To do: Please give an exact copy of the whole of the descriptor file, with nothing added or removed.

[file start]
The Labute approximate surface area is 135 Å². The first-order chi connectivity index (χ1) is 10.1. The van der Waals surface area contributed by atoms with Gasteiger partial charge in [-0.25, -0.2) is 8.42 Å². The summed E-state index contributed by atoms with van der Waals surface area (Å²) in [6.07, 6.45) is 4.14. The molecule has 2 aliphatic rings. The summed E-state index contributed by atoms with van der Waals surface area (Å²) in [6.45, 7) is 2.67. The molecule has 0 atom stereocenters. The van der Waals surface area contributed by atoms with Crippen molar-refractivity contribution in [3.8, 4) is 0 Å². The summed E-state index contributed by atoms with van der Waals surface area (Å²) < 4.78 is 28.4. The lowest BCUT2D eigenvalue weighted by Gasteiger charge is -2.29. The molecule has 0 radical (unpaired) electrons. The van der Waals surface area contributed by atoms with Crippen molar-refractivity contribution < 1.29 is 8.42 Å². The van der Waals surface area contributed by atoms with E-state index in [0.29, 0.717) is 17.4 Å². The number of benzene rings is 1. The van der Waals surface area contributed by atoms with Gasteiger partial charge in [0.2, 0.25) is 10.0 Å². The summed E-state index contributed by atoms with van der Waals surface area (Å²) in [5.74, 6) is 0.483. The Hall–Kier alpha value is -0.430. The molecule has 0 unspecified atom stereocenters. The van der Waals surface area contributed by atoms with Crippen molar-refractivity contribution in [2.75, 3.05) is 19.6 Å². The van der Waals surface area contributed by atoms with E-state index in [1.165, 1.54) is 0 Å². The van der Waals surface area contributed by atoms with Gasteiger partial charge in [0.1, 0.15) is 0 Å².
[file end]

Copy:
The Labute approximate surface area is 135 Å². The first-order chi connectivity index (χ1) is 10.1. The van der Waals surface area contributed by atoms with Gasteiger partial charge in [-0.25, -0.2) is 8.42 Å². The summed E-state index contributed by atoms with van der Waals surface area (Å²) in [6.07, 6.45) is 4.14. The molecule has 2 aliphatic rings. The summed E-state index contributed by atoms with van der Waals surface area (Å²) in [6.45, 7) is 2.67. The molecule has 0 atom stereocenters. The van der Waals surface area contributed by atoms with Crippen molar-refractivity contribution in [3.8, 4) is 0 Å². The summed E-state index contributed by atoms with van der Waals surface area (Å²) < 4.78 is 28.4. The lowest BCUT2D eigenvalue weighted by Gasteiger charge is -2.29. The molecule has 0 radical (unpaired) electrons. The van der Waals surface area contributed by atoms with Crippen molar-refractivity contribution < 1.29 is 8.42 Å². The van der Waals surface area contributed by atoms with E-state index in [0.29, 0.717) is 17.4 Å². The number of benzene rings is 1. The van der Waals surface area contributed by atoms with Gasteiger partial charge in [0.2, 0.25) is 10.0 Å². The summed E-state index contributed by atoms with van der Waals surface area (Å²) in [5.74, 6) is 0.483. The Hall–Kier alpha value is -0.430. The molecule has 0 unspecified atom stereocenters. The van der Waals surface area contributed by atoms with Crippen molar-refractivity contribution in [2.75, 3.05) is 19.6 Å². The van der Waals surface area contributed by atoms with E-state index in [1.165, 1.54) is 0 Å². The van der Waals surface area contributed by atoms with Gasteiger partial charge in [0.1, 0.15) is 0 Å².